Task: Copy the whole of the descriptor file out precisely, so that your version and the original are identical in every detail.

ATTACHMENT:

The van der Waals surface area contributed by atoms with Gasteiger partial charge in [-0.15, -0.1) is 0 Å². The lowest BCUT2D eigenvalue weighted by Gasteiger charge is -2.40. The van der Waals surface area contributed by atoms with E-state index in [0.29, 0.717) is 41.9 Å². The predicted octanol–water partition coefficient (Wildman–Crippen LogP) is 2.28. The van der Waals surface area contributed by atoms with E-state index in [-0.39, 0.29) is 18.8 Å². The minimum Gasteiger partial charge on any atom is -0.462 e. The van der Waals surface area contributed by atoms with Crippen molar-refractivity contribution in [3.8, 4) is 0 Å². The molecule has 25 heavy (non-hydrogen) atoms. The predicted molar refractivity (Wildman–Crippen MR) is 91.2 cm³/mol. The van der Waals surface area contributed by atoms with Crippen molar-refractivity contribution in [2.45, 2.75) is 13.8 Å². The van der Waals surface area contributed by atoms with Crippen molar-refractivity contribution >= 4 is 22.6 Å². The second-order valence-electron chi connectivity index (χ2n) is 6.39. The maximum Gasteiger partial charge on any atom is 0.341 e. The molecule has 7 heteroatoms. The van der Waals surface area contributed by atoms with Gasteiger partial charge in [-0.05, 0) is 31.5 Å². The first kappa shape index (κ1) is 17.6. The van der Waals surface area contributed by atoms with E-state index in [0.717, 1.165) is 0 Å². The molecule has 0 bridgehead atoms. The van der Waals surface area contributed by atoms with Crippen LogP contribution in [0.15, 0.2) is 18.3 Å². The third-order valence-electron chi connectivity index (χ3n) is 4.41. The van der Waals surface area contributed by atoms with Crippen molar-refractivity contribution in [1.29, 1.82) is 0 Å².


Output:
The van der Waals surface area contributed by atoms with Gasteiger partial charge in [-0.15, -0.1) is 0 Å². The lowest BCUT2D eigenvalue weighted by Gasteiger charge is -2.40. The van der Waals surface area contributed by atoms with E-state index in [0.29, 0.717) is 41.9 Å². The predicted octanol–water partition coefficient (Wildman–Crippen LogP) is 2.28. The van der Waals surface area contributed by atoms with E-state index in [-0.39, 0.29) is 18.8 Å². The minimum Gasteiger partial charge on any atom is -0.462 e. The van der Waals surface area contributed by atoms with Crippen molar-refractivity contribution in [3.8, 4) is 0 Å². The molecule has 25 heavy (non-hydrogen) atoms. The predicted molar refractivity (Wildman–Crippen MR) is 91.2 cm³/mol. The van der Waals surface area contributed by atoms with Crippen molar-refractivity contribution in [2.45, 2.75) is 13.8 Å². The van der Waals surface area contributed by atoms with Crippen molar-refractivity contribution >= 4 is 22.6 Å². The second-order valence-electron chi connectivity index (χ2n) is 6.39. The maximum Gasteiger partial charge on any atom is 0.341 e. The molecule has 7 heteroatoms. The van der Waals surface area contributed by atoms with Gasteiger partial charge in [-0.05, 0) is 31.5 Å². The first kappa shape index (κ1) is 17.6. The van der Waals surface area contributed by atoms with E-state index in [0.717, 1.165) is 0 Å². The molecule has 0 bridgehead atoms. The van der Waals surface area contributed by atoms with Crippen LogP contribution in [0.15, 0.2) is 18.3 Å². The third-order valence-electron chi connectivity index (χ3n) is 4.41. The van der Waals surface area contributed by atoms with Crippen molar-refractivity contribution in [1.29, 1.82) is 0 Å².